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Mannilal Sagarmal Vs. Commissioner of Income-tax - Court Judgment

LegalCrystal Citation
SubjectDirect Taxation
CourtAllahabad High Court
Decided On
Case NumberCivil Misc. Case No. 45 of 1950
Judge
Reported inAIR1957All649; [1957]32ITR15(All)
ActsIncome Tax Act, 1922 - Sections 23(4), 27, 30 and 30(1)
AppellantMannilal Sagarmal
RespondentCommissioner of Income-tax
Appellant AdvocateR.S. Pathak, Adv.
Respondent AdvocateS.C. Das, Adv.
Excerpt:
direct taxation - quantum assessment -section 30 sub section 1, sections 23 (4) and 27 of income tax act, 1922 - quantum assessment made by income -tax officer under section 23(4) - appeal against assessment - held, appeal can be on any ground other than one on basis of which an application under section 27 for cancellation of the assessment or a fresh assessment lies. - - the income-tax officer therefore proceeded to make a best judgment assessment under section 23 (4) of the act. commissioner of income-tax, [1953]24itr141(all) ,clearly lay down that those grounds of appeal cannot be entertained at the time of deciding an appeal against the quantum assessment under section 23 (4) of the act......which an assessee is entitled to ask for cancellation of the assessment and make a request for a fresh assessment under section 27 of the act. then there can be other grounds such as the jurisdiction of the income-tax officer to make the assessment or the absence of liability of the assessee on the ground of limitation. since the statement of the case, has nowhere mentioned the grounds which had been taken in appeal, we in answering the question have to frame the answer in such a way as to cover all such cases as might arise.4. on the whole, the impression given by the statement of the case is that assessment under section 23 (4) of the act had been challenged in appeal before the assistant commissioner only on one or more of those grounds which could have been taken in an application.....
Judgment:

V. Bhargava, J.

1. The question of law which has been referred to us in this reference is 'whether in the circumstances of the case as stated and in the absence of proceedings under Section 27 of the Income-tax Act, the Tribunal was right in law in refusing to look into the validity of the assessment made under Section 23 (4) of the Income-tax Act in appeal against the quantum assessment.'

2. The facts and circumstances in which this question arose are very brief and simple. For the assessment year 1943-44, the assessee had account books showing a net profit of Rs. 29,375. The Income-tax Officer called on the assessee to produce certain documents under Section 22 (4) of the Act. The accounts and documents required were net produced, and it was held by the Income-tax Officer that the assessee had deliberately suppressed them even though they existed. The Income-tax Officer therefore proceeded to make a best judgment assessment under Section 23 (4) of the Act. The assessee did not file any application under Section 27 of the Act for reopening the assessment and instead filed an appeal against the quantum assessment.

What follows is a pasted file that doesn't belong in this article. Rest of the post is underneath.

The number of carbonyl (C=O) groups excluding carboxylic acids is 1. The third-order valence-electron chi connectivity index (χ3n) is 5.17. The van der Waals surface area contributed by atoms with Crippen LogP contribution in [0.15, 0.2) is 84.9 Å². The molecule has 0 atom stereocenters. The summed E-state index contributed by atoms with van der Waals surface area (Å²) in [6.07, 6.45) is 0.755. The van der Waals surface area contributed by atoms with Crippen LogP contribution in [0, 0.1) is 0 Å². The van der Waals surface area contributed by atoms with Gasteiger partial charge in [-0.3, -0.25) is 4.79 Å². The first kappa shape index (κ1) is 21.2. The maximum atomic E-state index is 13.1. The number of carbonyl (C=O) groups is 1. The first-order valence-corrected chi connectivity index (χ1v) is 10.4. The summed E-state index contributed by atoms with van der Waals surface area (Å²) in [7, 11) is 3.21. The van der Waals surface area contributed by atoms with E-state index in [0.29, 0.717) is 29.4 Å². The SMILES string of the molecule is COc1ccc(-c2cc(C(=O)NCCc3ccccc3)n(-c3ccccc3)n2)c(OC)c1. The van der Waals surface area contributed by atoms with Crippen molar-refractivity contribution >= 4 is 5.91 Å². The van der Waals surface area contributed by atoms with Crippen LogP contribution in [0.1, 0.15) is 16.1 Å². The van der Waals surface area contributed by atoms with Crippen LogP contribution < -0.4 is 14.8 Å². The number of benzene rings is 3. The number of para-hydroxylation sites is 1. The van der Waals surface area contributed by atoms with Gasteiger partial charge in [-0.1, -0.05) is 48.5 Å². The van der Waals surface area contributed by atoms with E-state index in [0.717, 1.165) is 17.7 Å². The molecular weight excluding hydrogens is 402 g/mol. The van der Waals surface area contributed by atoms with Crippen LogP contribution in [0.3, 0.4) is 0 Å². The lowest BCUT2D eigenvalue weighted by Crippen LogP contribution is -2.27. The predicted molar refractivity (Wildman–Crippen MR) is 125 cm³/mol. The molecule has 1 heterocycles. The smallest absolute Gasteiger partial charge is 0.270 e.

In this appeal the assessee sought to challenge the validity of the action taken by the Income-tax Officer in making the assessment under Section 23 (4) of the Income-tax Act. The Assistant Commissioner relying on a decision in Naba Kumar Singh v. Commissioner of Income-tax, Bengal : [1944]12ITR327(Cal) , rejected this ground of appeal holding that it could not he raised in the quantum appeal. This view of the Appellate Assistant Commissioner was upheld by the Appellate Tribunal. Thereupon the assessee moved an application under Section 66 (1) of the Act and the Tribunal referred to us the question mentioned above for our opinion.

3. In the statement of the case submitted by the Appellate Tribunal ho mention has been made of the grounds on which the validity of the assessment under Section 23 (4) of the Income-tax Act was challenged before the Appellate Assistant Commissioner by the assessee. The Tribunal did not further attach to the statement of the case any documents which could indicate to us the grounds which had been taken in that appeal for challenging the validity of the assessment. This has somewhat handicapped us in deciding this reference, as in our opinion it was necessary to know what the grounds were on which the validity of the assessment was being challenged in appeal.